The author finds no evidence to support the argument that paying teachers more is associated with better student performance.
September 1, 2015 – There is no clear relationship between province-wide student assessment results and relative teacher pay in Canada’s six largest provinces, according to a new C.D. Howe Institute report. In “Value for Money? Teacher Compensation and Student Outcomes in Canada’s Six Largest Provinces,” author David R. Johnson explores whether those provinces that pay their teachers more achieve better results.
“Teacher salaries must be attractive enough to draw talented people into the profession,” remarked Johnson. “But is there evidence on how much is enough?”
The author compares teacher salaries in elementary and secondary publicly funded schools across Canada’s six largest provinces to wages of other similar employees. Manitoba and Ontario pay the most relative to other similar employees in the province, while British Columbia teacher wages are usually the lowest. Relative salaries in Alberta and Saskatchewan are closer to those in British Columbia than those in Ontario or Manitoba. Pension benefits are most generous in Manitoba and least generous in British Columbia.
The author finds no evidence to support the argument that paying teachers more is associated with better student performance. For example, British Columbia, which tends to have the lowest-paid teachers, tends to have somewhat better standardized test results than other provinces. On the other hand, Manitoba, while paying some of the highest salaries, has the lowest mathematics, reading and science scores.
According to the author, provinces that desire to limit growth in overall public expenditures, and that are home to relatively well-compensated teachers, would appear to have negotiating room to limit the growth of teacher compensation relative to other occupations without impacting student results. It is unrealistic to expect that such a compensation change could occur quickly. Relative salaries could be reduced gradually by having a series of wage settlements where increases are less than the rate of inflation. To emulate the pension rules in British Columbia, pension generosity in other provinces could also be adjusted gradually.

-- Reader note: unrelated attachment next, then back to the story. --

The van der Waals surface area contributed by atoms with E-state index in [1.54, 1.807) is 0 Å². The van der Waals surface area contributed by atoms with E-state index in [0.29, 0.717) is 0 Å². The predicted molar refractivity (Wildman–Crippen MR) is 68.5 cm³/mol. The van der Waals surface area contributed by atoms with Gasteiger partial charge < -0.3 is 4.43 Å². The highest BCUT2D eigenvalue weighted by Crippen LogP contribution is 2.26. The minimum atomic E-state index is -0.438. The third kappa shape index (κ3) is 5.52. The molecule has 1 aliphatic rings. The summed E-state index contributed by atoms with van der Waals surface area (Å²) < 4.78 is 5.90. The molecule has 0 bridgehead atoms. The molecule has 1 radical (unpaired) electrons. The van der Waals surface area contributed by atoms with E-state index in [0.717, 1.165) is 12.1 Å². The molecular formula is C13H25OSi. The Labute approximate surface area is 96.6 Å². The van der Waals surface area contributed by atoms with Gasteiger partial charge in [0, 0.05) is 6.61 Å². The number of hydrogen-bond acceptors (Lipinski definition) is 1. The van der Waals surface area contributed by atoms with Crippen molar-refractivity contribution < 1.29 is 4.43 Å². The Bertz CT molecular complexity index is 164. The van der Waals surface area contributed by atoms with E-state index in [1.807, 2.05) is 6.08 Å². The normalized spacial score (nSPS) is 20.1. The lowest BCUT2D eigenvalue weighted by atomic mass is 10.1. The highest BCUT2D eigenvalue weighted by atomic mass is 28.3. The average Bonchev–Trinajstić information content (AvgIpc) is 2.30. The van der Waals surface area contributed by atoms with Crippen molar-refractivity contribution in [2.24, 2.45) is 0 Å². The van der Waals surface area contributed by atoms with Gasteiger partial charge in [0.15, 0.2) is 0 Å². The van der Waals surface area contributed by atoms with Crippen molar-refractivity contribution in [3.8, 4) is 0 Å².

Johnson concludes: “With education costs being the second-largest spending item in provincial budgets behind healthcare, other provincial policymakers could pay close attention to the British Columbia example where BC taxpayers seem to be getting better value for money from the salaries earned by BC teachers.”
The C.D. Howe Institute is an independent not-for-profit research institute whose mission is to raise living standards by fostering economically sound public policies. It is Canada’s trusted source of essential policy intelligence, distinguished by research that is nonpartisan, evidence-based and subject to definitive expert review. It is considered by many to be Canada’s most influential think tank.
For more information contact: David R. Johnson, Professor of Economics, Wilfrid Laurier University: 416-865-1904 or email: firstname.lastname@example.org.